agons; Old Wheeler's, 3 1/2 miles south of Jacksborough, wagon road blocked up by General Zollicoffke. Big Creek Gap is 5 miles northeast of Jacksborough ; Wheeler's Gap is 3 miles southeast of JaJacksborough; Elk Fork Gap is about 15 miles southwest of Wheeler's Gap, and Chitwood Gap is about 18west of Elk Fork Gap. The distance from Jacksborough to Cumberland Gap is 40 miles, and the distance from this point to Jacksborough is some 45 or 50 miles. There are some 5,000 troops, more or leenemy crossed the Cumberland Mountains near Jacksborough this morning and captured our cavalry compall the available troops and push forward to Jacksborough. He will reach that place Friday evening, e enemy, it will require four days to reach Jacksborough. The general will regulate his march so as to reach Jacksborough on Saturday, unless he meets the enemy in force at Fincastle, near which placpect him to join and co-operate with him at Jacksborough on Saturday. Respectfully, J. F. Belton[1 more...]
The Photographic History of The Civil War: in ten volumes, Thousands of Scenes Photographed 1861-65, with Text by many Special Authorities, Volume 1: The Opening Battles. (ed. Francis Trevelyan Miller), Engagements of the Civil War with losses on both sides December, 1860-August, 1862 (search)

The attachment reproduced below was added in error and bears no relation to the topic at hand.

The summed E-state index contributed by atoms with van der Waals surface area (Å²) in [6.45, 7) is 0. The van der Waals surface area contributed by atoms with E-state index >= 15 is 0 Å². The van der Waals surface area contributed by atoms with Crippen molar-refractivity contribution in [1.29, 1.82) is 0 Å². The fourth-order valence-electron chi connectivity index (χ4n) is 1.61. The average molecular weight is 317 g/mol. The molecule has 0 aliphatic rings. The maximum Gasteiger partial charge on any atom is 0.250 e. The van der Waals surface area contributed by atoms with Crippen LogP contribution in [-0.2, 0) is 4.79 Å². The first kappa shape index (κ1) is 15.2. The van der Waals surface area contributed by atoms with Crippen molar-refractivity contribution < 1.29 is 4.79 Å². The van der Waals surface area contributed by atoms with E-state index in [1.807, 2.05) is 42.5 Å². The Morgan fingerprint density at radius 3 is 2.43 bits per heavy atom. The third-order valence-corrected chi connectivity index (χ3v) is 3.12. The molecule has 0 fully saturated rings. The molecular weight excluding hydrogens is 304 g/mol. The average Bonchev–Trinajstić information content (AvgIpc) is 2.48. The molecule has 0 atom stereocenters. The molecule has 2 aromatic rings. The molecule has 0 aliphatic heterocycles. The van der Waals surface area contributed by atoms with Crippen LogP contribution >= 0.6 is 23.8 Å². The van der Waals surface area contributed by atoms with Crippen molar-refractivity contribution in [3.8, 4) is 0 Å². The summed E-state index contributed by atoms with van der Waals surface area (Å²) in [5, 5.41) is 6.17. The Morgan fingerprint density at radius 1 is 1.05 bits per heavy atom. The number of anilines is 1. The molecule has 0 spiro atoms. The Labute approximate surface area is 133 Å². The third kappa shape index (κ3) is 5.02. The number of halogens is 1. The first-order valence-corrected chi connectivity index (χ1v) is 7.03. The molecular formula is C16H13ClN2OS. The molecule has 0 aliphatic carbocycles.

2 wounded. March 8, 1862: Hampton Roads, Va. Union, 20th Ind., 7th and 11th N. Y., Gunboats Minnesota, Congress, Zouave, and Cumberland. Confed., Ram Virginia (Merrimac). Losses: Union 261 killed, 108 wounded. Confed. 7 killed, 17 wounded. Confed. Commodore Buchanan, wounded. March 9, 1862: Hampton Roads, Va. First battle between iron-clad warships. Union, The Monitor. Confed., Ram Virginia. Losses: Union Capt. J. L. Worden, wounded. March 14, 1862: Jacksborough, Big Creek Gap, Tenn. Union, 2d E. Tenn. Confed., 1st E. Tenn. Cav. Losses: Union 2 wounded. Confed. 5 killed, 15 wounded, 15 missing. March 11, 1862: Paris, Tenn. Union, 1 Battalion 5th Ia. Cav., Bulliss' Mo. Art. Confed., King's Mounted Rifles. Losses: Union 5 killed, 3 wounded. Confed. 10 wounded. March 13-14, 1862: New Madrid, Mo. Bombardment and capture by Gen. Jno. Pope's command. Union, 10th and 16th Ill., 27th, 39th, 43d, and 63d Ohio, 3d Mic
Frederick H. Dyer, Compendium of the War of the Rebellion: Battles, Tennessee, 1862 (search)